"We use raw milk from Parbo Farm to make porridge; they also supply some of the vegetables and herbs that we use. We have our sauerkraut custom-made; the children like jams and juices from Rõngu and smoothies by Kadarbiku. We would never buy cheap, deep-frozen foreign meat," tells Ljuda, showing us the contents of her fridges that would make any knowledgeable home cook proud.
The Chef Sisters
This may sound funny, but the kitchen manager Ljuda, who attends folk dance classes with many of the parents, must often share school lunch recipes as the children go home and tell their parents that some meals taste better in school. And then Ljuda will tell them that lots of onions and soured cream – no flour mixtures – go into minced meat sauce and raw pumpkin with grated apple makes a delicious salad with a dash of lemon and apple juice, honey and cinnamon. We got to taste this salad and I have to admit that it has now found its way onto the menu of our family.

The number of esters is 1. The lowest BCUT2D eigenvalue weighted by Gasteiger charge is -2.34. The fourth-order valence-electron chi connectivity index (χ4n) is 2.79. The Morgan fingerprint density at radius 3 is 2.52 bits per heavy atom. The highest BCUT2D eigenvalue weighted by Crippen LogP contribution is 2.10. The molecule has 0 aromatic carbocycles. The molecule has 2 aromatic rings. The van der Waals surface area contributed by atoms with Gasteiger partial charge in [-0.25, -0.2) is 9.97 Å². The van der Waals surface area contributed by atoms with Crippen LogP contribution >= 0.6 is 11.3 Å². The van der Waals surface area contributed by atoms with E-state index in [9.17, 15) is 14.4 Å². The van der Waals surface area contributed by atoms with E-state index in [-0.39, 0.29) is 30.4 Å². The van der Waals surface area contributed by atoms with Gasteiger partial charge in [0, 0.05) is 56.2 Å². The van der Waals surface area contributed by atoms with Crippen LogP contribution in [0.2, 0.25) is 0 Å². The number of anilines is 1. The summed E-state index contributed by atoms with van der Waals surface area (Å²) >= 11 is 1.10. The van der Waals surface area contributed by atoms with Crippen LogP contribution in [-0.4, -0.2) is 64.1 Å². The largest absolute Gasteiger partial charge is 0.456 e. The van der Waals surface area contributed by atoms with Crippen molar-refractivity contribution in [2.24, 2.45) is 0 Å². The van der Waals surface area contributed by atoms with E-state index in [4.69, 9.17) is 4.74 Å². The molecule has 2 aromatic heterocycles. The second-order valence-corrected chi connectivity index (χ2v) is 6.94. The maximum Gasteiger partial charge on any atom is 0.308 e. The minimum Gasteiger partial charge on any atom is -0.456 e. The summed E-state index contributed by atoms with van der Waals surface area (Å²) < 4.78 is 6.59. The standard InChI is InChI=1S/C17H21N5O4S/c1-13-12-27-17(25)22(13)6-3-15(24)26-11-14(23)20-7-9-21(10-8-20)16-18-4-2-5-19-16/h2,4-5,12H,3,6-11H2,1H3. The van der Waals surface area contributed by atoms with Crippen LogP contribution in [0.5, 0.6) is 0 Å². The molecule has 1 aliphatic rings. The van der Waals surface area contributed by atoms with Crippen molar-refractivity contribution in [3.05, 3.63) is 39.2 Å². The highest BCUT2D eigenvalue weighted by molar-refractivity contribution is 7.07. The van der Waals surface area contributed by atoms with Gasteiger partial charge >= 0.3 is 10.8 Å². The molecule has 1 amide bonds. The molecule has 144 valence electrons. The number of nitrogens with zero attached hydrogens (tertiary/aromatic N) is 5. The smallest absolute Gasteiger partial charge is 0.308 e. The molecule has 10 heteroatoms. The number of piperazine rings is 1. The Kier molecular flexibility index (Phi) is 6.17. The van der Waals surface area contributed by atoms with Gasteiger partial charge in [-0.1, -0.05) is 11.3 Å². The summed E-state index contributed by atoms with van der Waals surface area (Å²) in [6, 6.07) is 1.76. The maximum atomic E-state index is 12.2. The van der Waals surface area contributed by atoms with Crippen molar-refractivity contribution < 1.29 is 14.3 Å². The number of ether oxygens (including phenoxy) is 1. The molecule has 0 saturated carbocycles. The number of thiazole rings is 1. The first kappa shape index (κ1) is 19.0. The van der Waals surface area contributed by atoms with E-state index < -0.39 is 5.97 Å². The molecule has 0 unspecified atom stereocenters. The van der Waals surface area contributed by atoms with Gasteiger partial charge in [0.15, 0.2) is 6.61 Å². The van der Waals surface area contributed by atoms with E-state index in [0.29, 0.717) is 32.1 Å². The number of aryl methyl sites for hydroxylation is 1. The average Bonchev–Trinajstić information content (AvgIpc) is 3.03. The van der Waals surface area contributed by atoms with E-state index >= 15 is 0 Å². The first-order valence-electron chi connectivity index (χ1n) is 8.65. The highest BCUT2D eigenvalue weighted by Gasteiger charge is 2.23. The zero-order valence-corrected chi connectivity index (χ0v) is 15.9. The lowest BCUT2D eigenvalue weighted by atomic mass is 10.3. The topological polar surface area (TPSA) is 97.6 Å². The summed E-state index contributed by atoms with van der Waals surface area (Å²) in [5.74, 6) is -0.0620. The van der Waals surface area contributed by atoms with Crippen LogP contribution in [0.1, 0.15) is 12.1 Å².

Ljuda's sister is the chef at Tabasalu School and the sisters exchange recipes and ideas quite often. They go on outings together and recommend ingredients and farmers to each other.
Yes, the culinary art of Ljuda and her team is legendary. Those who attended Jüri School years ago still remember her. And one of them, today an adviser to the President, is the person who recommended her when we were looking for possible candidates for a new, good school lunchroom. And so we are no longer surprised that today's Jüri alumni tell us, laughing, that food is one of the best things they remember from their school years. "Above all, chicken pasta," rings simultaneously from four mouths around the table.